4Matt GiannettiUSA$3,012,700
5Phil CollinsUSA$2,269,599
6Eoghan O’DeaIreland$1,720,831
7Bob BounahraBelize$1,314,097
8Anton MakiievskyiUkraine$1,010,015
9Sam HoldenUK$782,115

13. Final Table 2015

Joe McKeehen
PlacePlayerCountryPrize
1Joe McKeehenUSA$7,683,346
2Josh BeckleyUSA$4,470,896
3Neil BlumenfieldUSA$3,398,298
4Max SteinbergUSA$2,615,361
5Ofer Zvi SternIsrael$1,911,423
6Thomas CannuliUSA$1,426,283
7Pierre NeuvilleBelgium$1,203,293
8Federico ButteroniItaly$1,097,056
9Patrick ChanUSA$1,001,020

Op de Woerd: I had high expectations for this one, but unfortunately it was kind of a dull final table. I was rooting for Pierre Neuville, but he busted early on. Zvi Stern slowed down the final table tremendously to the point where my uncle and sister (who joined me in Vegas and understand nothing about poker) asked me if he knew it was his turn. The eventual winner, Joe McKeehen, was a nice character to have on the final table, but not very exciting to follow along with.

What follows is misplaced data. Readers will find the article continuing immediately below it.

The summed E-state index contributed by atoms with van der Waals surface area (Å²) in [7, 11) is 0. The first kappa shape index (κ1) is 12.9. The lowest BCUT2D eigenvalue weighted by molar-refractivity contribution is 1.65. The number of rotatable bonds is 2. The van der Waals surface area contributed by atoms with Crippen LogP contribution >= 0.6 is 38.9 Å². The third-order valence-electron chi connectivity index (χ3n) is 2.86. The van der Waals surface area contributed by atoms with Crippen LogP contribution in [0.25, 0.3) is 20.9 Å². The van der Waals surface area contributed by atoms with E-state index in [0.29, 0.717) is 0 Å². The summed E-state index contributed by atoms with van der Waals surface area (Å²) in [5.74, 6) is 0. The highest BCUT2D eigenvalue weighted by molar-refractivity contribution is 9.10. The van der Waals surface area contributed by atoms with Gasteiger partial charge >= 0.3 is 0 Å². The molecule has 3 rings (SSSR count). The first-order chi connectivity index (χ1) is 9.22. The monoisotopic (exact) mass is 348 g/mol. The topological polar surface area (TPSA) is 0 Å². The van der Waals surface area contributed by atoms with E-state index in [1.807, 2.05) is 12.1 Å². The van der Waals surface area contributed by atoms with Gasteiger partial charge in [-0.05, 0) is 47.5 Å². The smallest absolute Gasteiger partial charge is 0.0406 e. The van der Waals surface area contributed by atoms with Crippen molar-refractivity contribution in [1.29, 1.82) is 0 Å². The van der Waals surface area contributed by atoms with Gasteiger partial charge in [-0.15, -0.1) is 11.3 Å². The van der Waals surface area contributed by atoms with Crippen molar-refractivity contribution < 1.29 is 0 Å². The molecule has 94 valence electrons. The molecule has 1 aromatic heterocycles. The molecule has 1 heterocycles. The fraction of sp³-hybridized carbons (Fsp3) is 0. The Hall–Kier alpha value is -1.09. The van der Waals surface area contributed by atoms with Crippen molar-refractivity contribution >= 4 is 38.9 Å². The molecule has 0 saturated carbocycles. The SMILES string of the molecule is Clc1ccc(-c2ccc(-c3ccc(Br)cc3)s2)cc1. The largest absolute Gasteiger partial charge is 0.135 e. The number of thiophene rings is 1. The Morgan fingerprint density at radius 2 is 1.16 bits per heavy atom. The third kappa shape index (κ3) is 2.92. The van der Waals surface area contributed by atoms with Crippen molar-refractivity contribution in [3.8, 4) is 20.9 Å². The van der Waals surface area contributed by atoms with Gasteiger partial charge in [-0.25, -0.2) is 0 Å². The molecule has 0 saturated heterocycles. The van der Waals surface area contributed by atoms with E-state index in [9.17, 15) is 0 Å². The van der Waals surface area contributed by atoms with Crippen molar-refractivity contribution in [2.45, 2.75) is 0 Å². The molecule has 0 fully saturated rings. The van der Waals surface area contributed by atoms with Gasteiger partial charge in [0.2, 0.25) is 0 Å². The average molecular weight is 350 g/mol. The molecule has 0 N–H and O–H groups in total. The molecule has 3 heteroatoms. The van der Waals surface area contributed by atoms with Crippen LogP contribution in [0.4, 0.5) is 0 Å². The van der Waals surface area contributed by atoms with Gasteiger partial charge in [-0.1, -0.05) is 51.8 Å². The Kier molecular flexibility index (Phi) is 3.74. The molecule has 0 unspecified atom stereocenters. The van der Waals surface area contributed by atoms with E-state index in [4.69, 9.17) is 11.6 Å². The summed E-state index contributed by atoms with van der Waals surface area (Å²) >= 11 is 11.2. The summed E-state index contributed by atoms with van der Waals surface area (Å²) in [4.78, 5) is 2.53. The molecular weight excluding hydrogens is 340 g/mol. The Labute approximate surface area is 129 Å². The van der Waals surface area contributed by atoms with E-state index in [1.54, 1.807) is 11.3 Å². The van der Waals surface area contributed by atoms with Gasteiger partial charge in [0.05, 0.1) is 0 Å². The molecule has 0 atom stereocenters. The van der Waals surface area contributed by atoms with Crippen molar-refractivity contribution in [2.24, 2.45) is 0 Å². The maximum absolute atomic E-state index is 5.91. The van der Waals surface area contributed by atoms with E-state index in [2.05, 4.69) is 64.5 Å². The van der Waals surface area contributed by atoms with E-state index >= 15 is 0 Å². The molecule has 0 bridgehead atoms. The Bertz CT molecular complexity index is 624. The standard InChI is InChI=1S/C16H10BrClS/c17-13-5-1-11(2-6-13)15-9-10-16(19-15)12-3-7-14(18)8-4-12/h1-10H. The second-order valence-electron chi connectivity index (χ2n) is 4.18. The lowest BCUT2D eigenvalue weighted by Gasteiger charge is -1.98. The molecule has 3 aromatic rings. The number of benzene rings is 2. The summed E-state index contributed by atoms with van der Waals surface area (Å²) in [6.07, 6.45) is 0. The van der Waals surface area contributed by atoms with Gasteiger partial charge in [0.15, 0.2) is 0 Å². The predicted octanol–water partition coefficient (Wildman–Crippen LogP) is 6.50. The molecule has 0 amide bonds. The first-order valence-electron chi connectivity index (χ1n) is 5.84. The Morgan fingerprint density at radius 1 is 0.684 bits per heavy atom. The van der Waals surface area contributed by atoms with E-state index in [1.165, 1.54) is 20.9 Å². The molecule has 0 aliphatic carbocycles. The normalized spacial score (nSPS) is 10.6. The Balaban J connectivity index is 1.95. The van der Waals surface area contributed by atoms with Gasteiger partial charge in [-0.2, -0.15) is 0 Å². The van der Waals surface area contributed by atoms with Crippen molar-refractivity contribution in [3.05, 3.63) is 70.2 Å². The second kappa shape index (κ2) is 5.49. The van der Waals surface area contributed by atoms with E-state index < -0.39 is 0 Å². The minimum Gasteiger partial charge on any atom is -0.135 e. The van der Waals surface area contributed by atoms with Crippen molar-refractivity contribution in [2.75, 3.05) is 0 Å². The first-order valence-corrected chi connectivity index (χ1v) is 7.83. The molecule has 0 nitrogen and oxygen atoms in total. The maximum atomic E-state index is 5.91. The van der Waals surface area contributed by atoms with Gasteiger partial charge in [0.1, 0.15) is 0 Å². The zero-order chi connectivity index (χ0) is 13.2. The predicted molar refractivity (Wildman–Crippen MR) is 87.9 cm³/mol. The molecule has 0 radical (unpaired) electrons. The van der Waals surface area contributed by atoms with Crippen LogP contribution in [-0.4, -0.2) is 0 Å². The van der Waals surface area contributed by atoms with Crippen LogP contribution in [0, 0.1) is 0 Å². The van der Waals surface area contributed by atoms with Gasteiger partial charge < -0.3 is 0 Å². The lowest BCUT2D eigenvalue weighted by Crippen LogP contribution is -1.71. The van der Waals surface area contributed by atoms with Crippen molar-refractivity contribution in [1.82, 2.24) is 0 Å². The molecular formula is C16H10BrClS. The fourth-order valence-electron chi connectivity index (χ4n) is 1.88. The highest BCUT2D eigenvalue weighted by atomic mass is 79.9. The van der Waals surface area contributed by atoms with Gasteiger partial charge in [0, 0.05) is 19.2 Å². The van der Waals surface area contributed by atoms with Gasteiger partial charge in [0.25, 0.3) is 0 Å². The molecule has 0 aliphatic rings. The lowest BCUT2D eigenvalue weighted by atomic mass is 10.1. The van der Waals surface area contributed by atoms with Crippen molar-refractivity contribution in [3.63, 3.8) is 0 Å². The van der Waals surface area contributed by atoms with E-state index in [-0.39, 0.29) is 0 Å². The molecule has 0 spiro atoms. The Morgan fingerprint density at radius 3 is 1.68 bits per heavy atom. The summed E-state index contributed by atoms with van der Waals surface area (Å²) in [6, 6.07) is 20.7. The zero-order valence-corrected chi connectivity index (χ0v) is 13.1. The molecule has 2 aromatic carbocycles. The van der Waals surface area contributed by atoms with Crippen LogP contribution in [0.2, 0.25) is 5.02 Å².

Nuwwarah: Joe McKeehen's win was an exhibition in big-stack dominance, but totally lacked any sort of excitement or suspense. It felt like he was always winning and the other players didn't care to do anything but play for second.

Be sure to complete your PokerNews experience by checking out an overview of our mobile and tablet apps here. Stay on top of the poker world from your phone with our mobile iOS and Android app, or fire up our iPad app on your tablet. You can also update your own chip counts from poker tournaments around the world with MyStack on both Android and iOS.

More Stories

Other Stories

What do you think?